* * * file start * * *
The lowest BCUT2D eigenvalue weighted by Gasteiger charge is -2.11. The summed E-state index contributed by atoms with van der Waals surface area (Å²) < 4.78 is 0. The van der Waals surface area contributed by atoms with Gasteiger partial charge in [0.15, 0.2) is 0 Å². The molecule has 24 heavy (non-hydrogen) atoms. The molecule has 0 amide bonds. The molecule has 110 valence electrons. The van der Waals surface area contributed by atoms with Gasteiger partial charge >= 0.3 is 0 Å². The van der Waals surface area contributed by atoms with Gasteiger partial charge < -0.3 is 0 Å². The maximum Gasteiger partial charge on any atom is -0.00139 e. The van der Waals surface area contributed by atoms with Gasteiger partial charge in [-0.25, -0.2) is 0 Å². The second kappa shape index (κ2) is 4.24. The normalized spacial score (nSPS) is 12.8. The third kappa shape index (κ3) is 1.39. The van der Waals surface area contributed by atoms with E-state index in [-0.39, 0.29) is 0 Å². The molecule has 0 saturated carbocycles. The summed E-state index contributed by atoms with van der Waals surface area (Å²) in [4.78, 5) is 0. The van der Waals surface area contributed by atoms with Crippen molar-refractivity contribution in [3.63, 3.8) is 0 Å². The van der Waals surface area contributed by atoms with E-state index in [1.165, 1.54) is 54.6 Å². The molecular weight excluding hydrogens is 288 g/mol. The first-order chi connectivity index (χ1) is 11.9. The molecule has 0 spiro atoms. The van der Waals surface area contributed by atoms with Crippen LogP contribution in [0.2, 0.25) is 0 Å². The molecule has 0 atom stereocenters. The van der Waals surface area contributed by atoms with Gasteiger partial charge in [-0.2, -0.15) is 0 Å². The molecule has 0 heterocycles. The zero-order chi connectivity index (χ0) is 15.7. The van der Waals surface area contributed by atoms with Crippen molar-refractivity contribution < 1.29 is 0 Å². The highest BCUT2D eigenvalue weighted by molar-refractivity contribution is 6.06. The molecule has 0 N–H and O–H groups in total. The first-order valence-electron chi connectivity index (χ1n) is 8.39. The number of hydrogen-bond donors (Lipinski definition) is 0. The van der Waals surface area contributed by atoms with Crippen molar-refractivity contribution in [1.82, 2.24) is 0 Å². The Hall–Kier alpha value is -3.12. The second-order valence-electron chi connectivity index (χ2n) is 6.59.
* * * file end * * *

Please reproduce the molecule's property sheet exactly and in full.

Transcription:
The lowest BCUT2D eigenvalue weighted by Gasteiger charge is -2.11. The summed E-state index contributed by atoms with van der Waals surface area (Å²) < 4.78 is 0. The van der Waals surface area contributed by atoms with Gasteiger partial charge in [0.15, 0.2) is 0 Å². The molecule has 24 heavy (non-hydrogen) atoms. The molecule has 0 amide bonds. The molecule has 110 valence electrons. The van der Waals surface area contributed by atoms with Gasteiger partial charge >= 0.3 is 0 Å². The van der Waals surface area contributed by atoms with Gasteiger partial charge < -0.3 is 0 Å². The maximum Gasteiger partial charge on any atom is -0.00139 e. The van der Waals surface area contributed by atoms with Gasteiger partial charge in [-0.25, -0.2) is 0 Å². The second kappa shape index (κ2) is 4.24. The normalized spacial score (nSPS) is 12.8. The third kappa shape index (κ3) is 1.39. The van der Waals surface area contributed by atoms with E-state index in [-0.39, 0.29) is 0 Å². The molecule has 0 saturated carbocycles. The summed E-state index contributed by atoms with van der Waals surface area (Å²) in [4.78, 5) is 0. The van der Waals surface area contributed by atoms with Crippen molar-refractivity contribution in [3.63, 3.8) is 0 Å². The van der Waals surface area contributed by atoms with E-state index in [1.165, 1.54) is 54.6 Å². The molecular weight excluding hydrogens is 288 g/mol. The first-order chi connectivity index (χ1) is 11.9. The molecule has 0 spiro atoms. The van der Waals surface area contributed by atoms with Crippen LogP contribution in [0.2, 0.25) is 0 Å². The molecule has 0 atom stereocenters. The van der Waals surface area contributed by atoms with Gasteiger partial charge in [-0.2, -0.15) is 0 Å². The molecule has 0 heterocycles. The zero-order chi connectivity index (χ0) is 15.7. The van der Waals surface area contributed by atoms with Crippen molar-refractivity contribution < 1.29 is 0 Å². The highest BCUT2D eigenvalue weighted by molar-refractivity contribution is 6.06. The molecule has 0 N–H and O–H groups in total. The first-order valence-electron chi connectivity index (χ1n) is 8.39. The number of hydrogen-bond donors (Lipinski definition) is 0. The van der Waals surface area contributed by atoms with Crippen molar-refractivity contribution in [1.82, 2.24) is 0 Å². The Hall–Kier alpha value is -3.12. The second-order valence-electron chi connectivity index (χ2n) is 6.59.